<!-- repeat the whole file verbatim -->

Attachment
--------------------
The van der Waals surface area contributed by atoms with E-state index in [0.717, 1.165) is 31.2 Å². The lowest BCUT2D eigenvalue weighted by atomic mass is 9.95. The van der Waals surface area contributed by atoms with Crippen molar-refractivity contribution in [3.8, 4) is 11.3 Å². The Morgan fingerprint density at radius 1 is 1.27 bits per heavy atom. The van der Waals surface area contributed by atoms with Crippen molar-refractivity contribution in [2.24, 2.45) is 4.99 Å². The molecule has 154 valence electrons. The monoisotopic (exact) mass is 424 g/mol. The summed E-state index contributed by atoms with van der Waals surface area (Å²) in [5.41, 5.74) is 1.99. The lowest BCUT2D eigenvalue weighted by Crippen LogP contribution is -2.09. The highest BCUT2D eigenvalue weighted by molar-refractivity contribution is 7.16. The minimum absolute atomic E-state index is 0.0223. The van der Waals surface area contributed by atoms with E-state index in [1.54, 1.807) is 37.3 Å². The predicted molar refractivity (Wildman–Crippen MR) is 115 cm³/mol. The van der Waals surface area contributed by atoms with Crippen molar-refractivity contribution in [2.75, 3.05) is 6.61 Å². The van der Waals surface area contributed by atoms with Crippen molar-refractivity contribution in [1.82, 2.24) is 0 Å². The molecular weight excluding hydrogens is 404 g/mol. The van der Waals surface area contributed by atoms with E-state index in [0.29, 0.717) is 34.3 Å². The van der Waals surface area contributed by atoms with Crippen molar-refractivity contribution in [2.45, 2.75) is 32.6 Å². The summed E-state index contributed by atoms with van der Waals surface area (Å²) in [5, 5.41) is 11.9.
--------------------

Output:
The van der Waals surface area contributed by atoms with E-state index in [0.717, 1.165) is 31.2 Å². The lowest BCUT2D eigenvalue weighted by atomic mass is 9.95. The van der Waals surface area contributed by atoms with Crippen molar-refractivity contribution in [3.8, 4) is 11.3 Å². The Morgan fingerprint density at radius 1 is 1.27 bits per heavy atom. The van der Waals surface area contributed by atoms with Crippen molar-refractivity contribution in [2.24, 2.45) is 4.99 Å². The molecule has 154 valence electrons. The monoisotopic (exact) mass is 424 g/mol. The summed E-state index contributed by atoms with van der Waals surface area (Å²) in [5.41, 5.74) is 1.99. The lowest BCUT2D eigenvalue weighted by Crippen LogP contribution is -2.09. The highest BCUT2D eigenvalue weighted by molar-refractivity contribution is 7.16. The minimum absolute atomic E-state index is 0.0223. The van der Waals surface area contributed by atoms with E-state index in [1.54, 1.807) is 37.3 Å². The predicted molar refractivity (Wildman–Crippen MR) is 115 cm³/mol. The van der Waals surface area contributed by atoms with Crippen molar-refractivity contribution in [2.75, 3.05) is 6.61 Å². The van der Waals surface area contributed by atoms with Crippen molar-refractivity contribution in [1.82, 2.24) is 0 Å². The molecular weight excluding hydrogens is 404 g/mol. The van der Waals surface area contributed by atoms with E-state index in [0.29, 0.717) is 34.3 Å². The van der Waals surface area contributed by atoms with Crippen molar-refractivity contribution in [2.45, 2.75) is 32.6 Å². The summed E-state index contributed by atoms with van der Waals surface area (Å²) in [5, 5.41) is 11.9.